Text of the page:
Who hasn’t thought of quitting their jobs to start their very own business? Well, if you have, you may want to read this first. Here, founder of Group Colleges Australia and author of The Unlikely Entrepreneur, Alan Manly, offers his five tips on what to do if you’re thinking of stepping out and what to definitely avoid…
A startup is often seen as an extension of the originating entrepreneur. This may well be the case in the very early days, however as time goes by the entrepreneur’s relationship with the business must be allowed to evolve. Whilst the creator is usually the greatest strength of the startup they can likewise be the one who limits the opportunities.
Whilst there’s many things you can do to ensure your startup is successful there’s also 5 key things you definitely shouldn’t do if you want to flourish:
Don’t smother it
Just like a person a company will develop an identity with which customers relate. If the company presents as a team it will be scalable. However, if the entrepreneur smothers every minor decision it will take on the characteristics of a sole trader and be limited perhaps by the hours that the entrepreneur can work. As the company grows it can be hard for the entrepreneur to let the startup grow up.
Don’t ignore the plan
Entrepreneurs are unique in that they develop a vision and lead a group to believe and share the journey towards that vision. The business plan was once the only asset that the startup could boast. It was deemed to be so important that someone, often the entrepreneur, was prepared to invest money based on its predictions. This asset is worthy of respect. Failure to be mindful of the plan will risk the startup becoming a day to day flurry of activity with no long term direction. The entrepreneur needs to avoid being trapped in the day to day at the expense of making one step towards the next goal on the timeline of the business plan.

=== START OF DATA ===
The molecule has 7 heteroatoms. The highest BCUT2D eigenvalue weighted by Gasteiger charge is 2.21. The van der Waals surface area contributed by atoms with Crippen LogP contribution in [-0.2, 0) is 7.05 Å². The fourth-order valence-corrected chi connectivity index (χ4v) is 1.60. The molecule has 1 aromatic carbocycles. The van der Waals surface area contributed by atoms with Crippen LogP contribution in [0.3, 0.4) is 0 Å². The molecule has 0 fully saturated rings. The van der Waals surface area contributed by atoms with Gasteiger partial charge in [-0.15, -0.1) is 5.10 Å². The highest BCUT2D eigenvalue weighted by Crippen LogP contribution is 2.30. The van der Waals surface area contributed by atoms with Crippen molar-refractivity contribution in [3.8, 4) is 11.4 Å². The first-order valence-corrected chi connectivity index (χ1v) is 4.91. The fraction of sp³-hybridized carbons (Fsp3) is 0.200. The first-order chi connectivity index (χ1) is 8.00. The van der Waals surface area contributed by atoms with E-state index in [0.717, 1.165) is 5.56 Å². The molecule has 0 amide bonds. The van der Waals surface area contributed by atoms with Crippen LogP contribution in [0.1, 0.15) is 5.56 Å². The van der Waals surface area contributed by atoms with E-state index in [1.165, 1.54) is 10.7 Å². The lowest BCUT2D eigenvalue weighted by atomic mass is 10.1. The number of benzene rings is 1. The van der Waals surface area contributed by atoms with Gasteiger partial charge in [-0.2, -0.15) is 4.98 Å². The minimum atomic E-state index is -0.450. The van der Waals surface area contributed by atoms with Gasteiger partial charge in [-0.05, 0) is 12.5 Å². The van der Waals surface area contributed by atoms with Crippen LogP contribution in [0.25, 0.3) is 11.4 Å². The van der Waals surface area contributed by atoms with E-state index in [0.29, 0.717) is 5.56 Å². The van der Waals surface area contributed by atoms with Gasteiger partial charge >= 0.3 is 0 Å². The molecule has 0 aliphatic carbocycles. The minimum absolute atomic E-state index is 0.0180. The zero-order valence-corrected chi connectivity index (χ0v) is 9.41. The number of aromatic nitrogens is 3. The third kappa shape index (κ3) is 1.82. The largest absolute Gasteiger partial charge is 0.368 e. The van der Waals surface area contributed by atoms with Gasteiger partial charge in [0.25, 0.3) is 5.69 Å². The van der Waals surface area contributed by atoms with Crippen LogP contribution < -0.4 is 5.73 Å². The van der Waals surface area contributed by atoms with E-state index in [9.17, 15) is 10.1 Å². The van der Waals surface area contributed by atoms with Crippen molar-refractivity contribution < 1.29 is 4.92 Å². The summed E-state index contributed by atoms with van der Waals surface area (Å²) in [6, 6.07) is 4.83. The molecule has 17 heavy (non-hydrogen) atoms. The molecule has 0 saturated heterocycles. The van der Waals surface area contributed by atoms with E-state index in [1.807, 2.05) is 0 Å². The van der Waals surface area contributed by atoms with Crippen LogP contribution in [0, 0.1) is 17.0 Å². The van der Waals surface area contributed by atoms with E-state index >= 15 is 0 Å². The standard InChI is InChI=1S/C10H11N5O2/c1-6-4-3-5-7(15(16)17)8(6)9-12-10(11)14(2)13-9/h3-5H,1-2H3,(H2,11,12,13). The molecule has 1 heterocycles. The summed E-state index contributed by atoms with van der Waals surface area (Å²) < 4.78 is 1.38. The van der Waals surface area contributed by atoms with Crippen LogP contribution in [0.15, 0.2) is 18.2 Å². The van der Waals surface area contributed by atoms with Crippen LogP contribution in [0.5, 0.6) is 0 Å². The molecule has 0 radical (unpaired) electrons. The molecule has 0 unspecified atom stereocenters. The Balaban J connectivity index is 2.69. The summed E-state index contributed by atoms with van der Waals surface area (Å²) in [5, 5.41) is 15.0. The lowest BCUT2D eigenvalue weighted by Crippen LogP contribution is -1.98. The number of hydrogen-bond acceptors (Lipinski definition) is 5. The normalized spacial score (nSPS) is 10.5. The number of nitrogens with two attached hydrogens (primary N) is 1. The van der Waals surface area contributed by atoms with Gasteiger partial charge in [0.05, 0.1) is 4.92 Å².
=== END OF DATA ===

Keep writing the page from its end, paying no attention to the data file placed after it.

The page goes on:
Don’t fail to review the plan
Nothing is sacred in startup land. Survival is key. The business plan must be reviewed to survive. The startup team, no matter how small, will be appreciative that the startup has some direction. The more interesting situation is usually that the business plan is out of date once the unique value proposition is tested in the field. The market may be responding to your product or service but in so many instances, the market failed to grasp your great new idea and just loved the plain, good product that you had over hyped to yourself and your team. Back to the basics of your product or service and update the business plan by refocusing on what you now know the market perceives to be the your unique selling proposition.
Don’t let go
The vision in the business plan is always bigger than a one person show. Getting customers allows growth in staff and resources to support even more customers. Sooner or later the entrepreneur will need to take a risk, perhaps greater than any before, called delegating more than just a task to others. A task is defined by Wikipedia as “a piece of work to be done or undertaken.” This is a lot less frightening than delegating responsibility which is defined as “the state or fact of having a duty to deal with something or of having control over someone.” That requires real leadership.
Don’t give it away
The last and most often “do not” that is committed by startups is the result of panic at the lack of sales. All startups are susceptible to that sinking feeling of total rejection when nothing, but nothing, will inspire sales. The price is the first natural objection to be raised by a customer.
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